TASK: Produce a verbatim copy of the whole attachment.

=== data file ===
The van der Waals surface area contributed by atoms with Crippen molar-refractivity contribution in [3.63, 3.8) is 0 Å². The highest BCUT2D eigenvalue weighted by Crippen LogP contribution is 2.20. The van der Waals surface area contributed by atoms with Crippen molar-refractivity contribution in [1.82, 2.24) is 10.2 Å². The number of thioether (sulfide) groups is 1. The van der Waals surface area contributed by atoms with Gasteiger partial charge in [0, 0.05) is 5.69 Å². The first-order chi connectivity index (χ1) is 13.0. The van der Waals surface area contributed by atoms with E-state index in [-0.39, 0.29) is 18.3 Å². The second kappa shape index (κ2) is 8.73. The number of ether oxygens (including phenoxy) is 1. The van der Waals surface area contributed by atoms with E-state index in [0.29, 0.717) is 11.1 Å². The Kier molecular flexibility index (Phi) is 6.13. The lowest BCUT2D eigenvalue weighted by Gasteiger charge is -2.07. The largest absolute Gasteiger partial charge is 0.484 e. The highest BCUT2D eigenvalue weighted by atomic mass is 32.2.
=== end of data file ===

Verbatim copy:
The van der Waals surface area contributed by atoms with Crippen molar-refractivity contribution in [3.63, 3.8) is 0 Å². The highest BCUT2D eigenvalue weighted by Crippen LogP contribution is 2.20. The van der Waals surface area contributed by atoms with Crippen molar-refractivity contribution in [1.82, 2.24) is 10.2 Å². The number of thioether (sulfide) groups is 1. The van der Waals surface area contributed by atoms with Gasteiger partial charge in [0, 0.05) is 5.69 Å². The first-order chi connectivity index (χ1) is 13.0. The van der Waals surface area contributed by atoms with E-state index in [-0.39, 0.29) is 18.3 Å². The second kappa shape index (κ2) is 8.73. The number of ether oxygens (including phenoxy) is 1. The van der Waals surface area contributed by atoms with E-state index in [0.29, 0.717) is 11.1 Å². The Kier molecular flexibility index (Phi) is 6.13. The lowest BCUT2D eigenvalue weighted by Gasteiger charge is -2.07. The largest absolute Gasteiger partial charge is 0.484 e. The highest BCUT2D eigenvalue weighted by atomic mass is 32.2.